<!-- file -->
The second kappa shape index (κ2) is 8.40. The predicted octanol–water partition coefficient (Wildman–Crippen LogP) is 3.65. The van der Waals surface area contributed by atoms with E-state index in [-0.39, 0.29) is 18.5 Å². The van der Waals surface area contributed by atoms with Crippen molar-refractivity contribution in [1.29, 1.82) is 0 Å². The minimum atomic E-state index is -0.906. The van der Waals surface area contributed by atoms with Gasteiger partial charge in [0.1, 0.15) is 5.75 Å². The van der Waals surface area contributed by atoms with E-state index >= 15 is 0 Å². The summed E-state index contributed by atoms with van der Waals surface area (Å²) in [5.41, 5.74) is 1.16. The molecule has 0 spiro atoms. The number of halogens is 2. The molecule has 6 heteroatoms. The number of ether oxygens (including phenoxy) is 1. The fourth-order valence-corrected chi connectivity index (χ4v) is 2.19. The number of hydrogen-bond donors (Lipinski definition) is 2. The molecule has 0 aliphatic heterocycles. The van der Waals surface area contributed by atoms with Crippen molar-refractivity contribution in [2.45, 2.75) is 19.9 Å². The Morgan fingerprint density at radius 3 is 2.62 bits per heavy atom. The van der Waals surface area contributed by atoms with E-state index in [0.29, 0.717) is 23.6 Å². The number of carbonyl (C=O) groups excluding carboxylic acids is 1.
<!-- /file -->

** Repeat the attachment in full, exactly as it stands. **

The second kappa shape index (κ2) is 8.40. The predicted octanol–water partition coefficient (Wildman–Crippen LogP) is 3.65. The van der Waals surface area contributed by atoms with E-state index in [-0.39, 0.29) is 18.5 Å². The van der Waals surface area contributed by atoms with Crippen molar-refractivity contribution in [1.29, 1.82) is 0 Å². The minimum atomic E-state index is -0.906. The van der Waals surface area contributed by atoms with Gasteiger partial charge in [0.1, 0.15) is 5.75 Å². The van der Waals surface area contributed by atoms with E-state index >= 15 is 0 Å². The summed E-state index contributed by atoms with van der Waals surface area (Å²) in [5.41, 5.74) is 1.16. The molecule has 0 spiro atoms. The number of halogens is 2. The molecule has 6 heteroatoms. The number of ether oxygens (including phenoxy) is 1. The fourth-order valence-corrected chi connectivity index (χ4v) is 2.19. The number of hydrogen-bond donors (Lipinski definition) is 2. The molecule has 0 aliphatic heterocycles. The van der Waals surface area contributed by atoms with Crippen molar-refractivity contribution in [2.45, 2.75) is 19.9 Å². The Morgan fingerprint density at radius 3 is 2.62 bits per heavy atom. The van der Waals surface area contributed by atoms with E-state index in [0.29, 0.717) is 23.6 Å². The number of carbonyl (C=O) groups excluding carboxylic acids is 1.